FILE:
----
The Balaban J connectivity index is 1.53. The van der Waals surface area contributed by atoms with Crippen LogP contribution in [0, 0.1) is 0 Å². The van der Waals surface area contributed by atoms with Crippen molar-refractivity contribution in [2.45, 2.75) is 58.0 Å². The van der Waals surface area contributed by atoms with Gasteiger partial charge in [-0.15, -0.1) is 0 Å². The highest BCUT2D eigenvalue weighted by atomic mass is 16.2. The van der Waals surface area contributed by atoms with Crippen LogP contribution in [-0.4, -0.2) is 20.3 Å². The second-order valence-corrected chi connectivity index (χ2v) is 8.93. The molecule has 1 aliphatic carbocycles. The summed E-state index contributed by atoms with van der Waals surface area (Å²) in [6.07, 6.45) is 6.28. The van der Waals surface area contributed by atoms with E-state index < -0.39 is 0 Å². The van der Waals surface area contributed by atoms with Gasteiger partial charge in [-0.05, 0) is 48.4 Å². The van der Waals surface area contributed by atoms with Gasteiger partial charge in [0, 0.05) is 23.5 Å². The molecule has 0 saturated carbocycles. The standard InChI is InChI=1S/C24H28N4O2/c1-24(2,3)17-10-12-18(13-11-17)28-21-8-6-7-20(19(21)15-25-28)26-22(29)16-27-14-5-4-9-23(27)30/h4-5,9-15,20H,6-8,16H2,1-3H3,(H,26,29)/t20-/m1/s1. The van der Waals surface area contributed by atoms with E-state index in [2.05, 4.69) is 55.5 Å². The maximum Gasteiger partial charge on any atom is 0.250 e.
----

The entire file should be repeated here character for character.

The Balaban J connectivity index is 1.53. The van der Waals surface area contributed by atoms with Crippen LogP contribution in [0, 0.1) is 0 Å². The van der Waals surface area contributed by atoms with Crippen molar-refractivity contribution in [2.45, 2.75) is 58.0 Å². The van der Waals surface area contributed by atoms with Gasteiger partial charge in [-0.15, -0.1) is 0 Å². The highest BCUT2D eigenvalue weighted by atomic mass is 16.2. The van der Waals surface area contributed by atoms with Crippen LogP contribution in [-0.4, -0.2) is 20.3 Å². The second-order valence-corrected chi connectivity index (χ2v) is 8.93. The molecule has 1 aliphatic carbocycles. The summed E-state index contributed by atoms with van der Waals surface area (Å²) in [6.07, 6.45) is 6.28. The van der Waals surface area contributed by atoms with E-state index < -0.39 is 0 Å². The van der Waals surface area contributed by atoms with Gasteiger partial charge in [-0.05, 0) is 48.4 Å². The van der Waals surface area contributed by atoms with Gasteiger partial charge in [0, 0.05) is 23.5 Å². The molecule has 0 saturated carbocycles. The standard InChI is InChI=1S/C24H28N4O2/c1-24(2,3)17-10-12-18(13-11-17)28-21-8-6-7-20(19(21)15-25-28)26-22(29)16-27-14-5-4-9-23(27)30/h4-5,9-15,20H,6-8,16H2,1-3H3,(H,26,29)/t20-/m1/s1. The van der Waals surface area contributed by atoms with E-state index in [2.05, 4.69) is 55.5 Å². The maximum Gasteiger partial charge on any atom is 0.250 e.